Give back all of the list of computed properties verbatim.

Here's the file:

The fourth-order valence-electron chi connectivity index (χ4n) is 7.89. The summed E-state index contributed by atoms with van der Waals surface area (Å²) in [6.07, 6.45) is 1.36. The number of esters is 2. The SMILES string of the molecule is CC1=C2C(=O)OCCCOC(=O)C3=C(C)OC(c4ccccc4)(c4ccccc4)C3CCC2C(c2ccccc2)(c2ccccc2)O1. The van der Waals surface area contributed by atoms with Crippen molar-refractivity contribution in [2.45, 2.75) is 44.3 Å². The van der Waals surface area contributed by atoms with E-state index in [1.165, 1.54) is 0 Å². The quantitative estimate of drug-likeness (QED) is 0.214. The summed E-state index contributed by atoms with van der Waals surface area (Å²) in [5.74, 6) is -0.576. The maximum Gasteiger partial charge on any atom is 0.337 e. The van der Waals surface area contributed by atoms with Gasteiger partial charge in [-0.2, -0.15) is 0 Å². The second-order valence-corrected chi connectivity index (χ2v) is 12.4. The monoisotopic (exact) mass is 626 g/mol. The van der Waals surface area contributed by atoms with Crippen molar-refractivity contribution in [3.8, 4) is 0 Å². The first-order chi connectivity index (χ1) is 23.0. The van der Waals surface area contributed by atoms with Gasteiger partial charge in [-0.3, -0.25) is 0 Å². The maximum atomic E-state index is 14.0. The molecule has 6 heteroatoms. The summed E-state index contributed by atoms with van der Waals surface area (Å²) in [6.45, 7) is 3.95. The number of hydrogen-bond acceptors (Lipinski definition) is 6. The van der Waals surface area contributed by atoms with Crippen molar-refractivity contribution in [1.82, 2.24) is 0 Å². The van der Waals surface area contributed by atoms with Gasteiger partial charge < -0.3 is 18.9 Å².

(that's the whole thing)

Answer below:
The fourth-order valence-electron chi connectivity index (χ4n) is 7.89. The summed E-state index contributed by atoms with van der Waals surface area (Å²) in [6.07, 6.45) is 1.36. The number of esters is 2. The SMILES string of the molecule is CC1=C2C(=O)OCCCOC(=O)C3=C(C)OC(c4ccccc4)(c4ccccc4)C3CCC2C(c2ccccc2)(c2ccccc2)O1. The van der Waals surface area contributed by atoms with Crippen molar-refractivity contribution in [2.45, 2.75) is 44.3 Å². The van der Waals surface area contributed by atoms with E-state index in [1.165, 1.54) is 0 Å². The quantitative estimate of drug-likeness (QED) is 0.214. The summed E-state index contributed by atoms with van der Waals surface area (Å²) in [5.74, 6) is -0.576. The maximum Gasteiger partial charge on any atom is 0.337 e. The van der Waals surface area contributed by atoms with Gasteiger partial charge in [-0.2, -0.15) is 0 Å². The second-order valence-corrected chi connectivity index (χ2v) is 12.4. The monoisotopic (exact) mass is 626 g/mol. The van der Waals surface area contributed by atoms with Crippen molar-refractivity contribution in [3.8, 4) is 0 Å². The first-order chi connectivity index (χ1) is 23.0. The van der Waals surface area contributed by atoms with Gasteiger partial charge in [-0.3, -0.25) is 0 Å². The maximum atomic E-state index is 14.0. The molecule has 6 heteroatoms. The summed E-state index contributed by atoms with van der Waals surface area (Å²) in [6.45, 7) is 3.95. The number of hydrogen-bond acceptors (Lipinski definition) is 6. The van der Waals surface area contributed by atoms with Crippen molar-refractivity contribution in [1.82, 2.24) is 0 Å². The van der Waals surface area contributed by atoms with Gasteiger partial charge < -0.3 is 18.9 Å².